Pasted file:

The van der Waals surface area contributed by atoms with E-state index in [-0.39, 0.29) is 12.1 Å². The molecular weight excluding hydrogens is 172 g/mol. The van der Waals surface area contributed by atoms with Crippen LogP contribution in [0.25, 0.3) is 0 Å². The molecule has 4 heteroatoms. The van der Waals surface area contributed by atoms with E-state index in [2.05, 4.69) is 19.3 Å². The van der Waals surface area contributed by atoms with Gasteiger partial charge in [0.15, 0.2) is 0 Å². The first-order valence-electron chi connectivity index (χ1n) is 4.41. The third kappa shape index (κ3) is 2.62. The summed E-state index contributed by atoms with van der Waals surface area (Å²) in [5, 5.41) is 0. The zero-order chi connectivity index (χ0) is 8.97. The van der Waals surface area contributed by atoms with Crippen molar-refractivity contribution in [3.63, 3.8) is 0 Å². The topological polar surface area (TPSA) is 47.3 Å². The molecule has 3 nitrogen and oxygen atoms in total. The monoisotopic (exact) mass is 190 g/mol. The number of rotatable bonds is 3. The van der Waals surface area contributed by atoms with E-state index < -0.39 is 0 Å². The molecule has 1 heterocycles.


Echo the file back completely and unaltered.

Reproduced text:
The van der Waals surface area contributed by atoms with E-state index in [-0.39, 0.29) is 12.1 Å². The molecular weight excluding hydrogens is 172 g/mol. The van der Waals surface area contributed by atoms with Crippen LogP contribution in [0.25, 0.3) is 0 Å². The molecule has 4 heteroatoms. The van der Waals surface area contributed by atoms with E-state index in [2.05, 4.69) is 19.3 Å². The van der Waals surface area contributed by atoms with Gasteiger partial charge in [0.15, 0.2) is 0 Å². The first-order valence-electron chi connectivity index (χ1n) is 4.41. The third kappa shape index (κ3) is 2.62. The summed E-state index contributed by atoms with van der Waals surface area (Å²) in [5, 5.41) is 0. The zero-order chi connectivity index (χ0) is 8.97. The van der Waals surface area contributed by atoms with Crippen molar-refractivity contribution in [3.63, 3.8) is 0 Å². The topological polar surface area (TPSA) is 47.3 Å². The molecule has 3 nitrogen and oxygen atoms in total. The monoisotopic (exact) mass is 190 g/mol. The number of rotatable bonds is 3. The van der Waals surface area contributed by atoms with E-state index < -0.39 is 0 Å². The molecule has 1 heterocycles.